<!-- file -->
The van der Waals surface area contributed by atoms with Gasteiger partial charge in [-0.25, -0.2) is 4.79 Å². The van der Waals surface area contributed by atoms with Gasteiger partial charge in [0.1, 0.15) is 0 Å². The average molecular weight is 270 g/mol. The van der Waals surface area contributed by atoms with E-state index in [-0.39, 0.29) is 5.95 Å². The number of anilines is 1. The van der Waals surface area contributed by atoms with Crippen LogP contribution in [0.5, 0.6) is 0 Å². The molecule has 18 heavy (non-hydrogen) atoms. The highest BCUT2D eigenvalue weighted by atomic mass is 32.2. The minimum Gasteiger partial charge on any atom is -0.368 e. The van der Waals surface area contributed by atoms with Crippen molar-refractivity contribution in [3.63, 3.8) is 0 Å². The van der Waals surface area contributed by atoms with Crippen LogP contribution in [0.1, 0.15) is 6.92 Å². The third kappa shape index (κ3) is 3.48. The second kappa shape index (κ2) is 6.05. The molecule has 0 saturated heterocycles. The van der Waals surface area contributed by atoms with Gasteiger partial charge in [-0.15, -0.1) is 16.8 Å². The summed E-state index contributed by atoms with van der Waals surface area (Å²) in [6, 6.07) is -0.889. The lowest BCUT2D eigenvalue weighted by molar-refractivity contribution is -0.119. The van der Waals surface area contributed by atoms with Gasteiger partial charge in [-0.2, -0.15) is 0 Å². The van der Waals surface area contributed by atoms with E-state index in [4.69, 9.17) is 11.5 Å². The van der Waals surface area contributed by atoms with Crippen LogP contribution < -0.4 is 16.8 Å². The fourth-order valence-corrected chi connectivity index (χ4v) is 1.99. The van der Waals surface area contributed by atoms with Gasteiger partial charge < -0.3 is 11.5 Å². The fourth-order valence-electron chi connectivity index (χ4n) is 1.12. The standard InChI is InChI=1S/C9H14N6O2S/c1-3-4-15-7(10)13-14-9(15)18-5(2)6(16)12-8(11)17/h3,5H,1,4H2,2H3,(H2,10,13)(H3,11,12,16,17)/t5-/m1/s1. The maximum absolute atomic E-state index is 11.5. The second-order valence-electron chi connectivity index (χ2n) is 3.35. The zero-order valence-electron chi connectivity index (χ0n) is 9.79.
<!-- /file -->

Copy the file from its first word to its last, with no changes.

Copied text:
The van der Waals surface area contributed by atoms with Gasteiger partial charge in [-0.25, -0.2) is 4.79 Å². The van der Waals surface area contributed by atoms with Gasteiger partial charge in [0.1, 0.15) is 0 Å². The average molecular weight is 270 g/mol. The van der Waals surface area contributed by atoms with E-state index in [-0.39, 0.29) is 5.95 Å². The number of anilines is 1. The van der Waals surface area contributed by atoms with Crippen LogP contribution in [0.5, 0.6) is 0 Å². The molecule has 18 heavy (non-hydrogen) atoms. The highest BCUT2D eigenvalue weighted by atomic mass is 32.2. The minimum Gasteiger partial charge on any atom is -0.368 e. The van der Waals surface area contributed by atoms with Crippen molar-refractivity contribution in [3.63, 3.8) is 0 Å². The van der Waals surface area contributed by atoms with Crippen LogP contribution in [0.1, 0.15) is 6.92 Å². The third kappa shape index (κ3) is 3.48. The second kappa shape index (κ2) is 6.05. The molecule has 0 saturated heterocycles. The van der Waals surface area contributed by atoms with Gasteiger partial charge in [-0.15, -0.1) is 16.8 Å². The summed E-state index contributed by atoms with van der Waals surface area (Å²) in [6, 6.07) is -0.889. The lowest BCUT2D eigenvalue weighted by molar-refractivity contribution is -0.119. The van der Waals surface area contributed by atoms with Gasteiger partial charge in [-0.2, -0.15) is 0 Å². The van der Waals surface area contributed by atoms with E-state index in [4.69, 9.17) is 11.5 Å². The van der Waals surface area contributed by atoms with Crippen LogP contribution < -0.4 is 16.8 Å². The fourth-order valence-corrected chi connectivity index (χ4v) is 1.99. The van der Waals surface area contributed by atoms with Gasteiger partial charge < -0.3 is 11.5 Å². The fourth-order valence-electron chi connectivity index (χ4n) is 1.12. The standard InChI is InChI=1S/C9H14N6O2S/c1-3-4-15-7(10)13-14-9(15)18-5(2)6(16)12-8(11)17/h3,5H,1,4H2,2H3,(H2,10,13)(H3,11,12,16,17)/t5-/m1/s1. The maximum absolute atomic E-state index is 11.5. The second-order valence-electron chi connectivity index (χ2n) is 3.35. The zero-order valence-electron chi connectivity index (χ0n) is 9.79.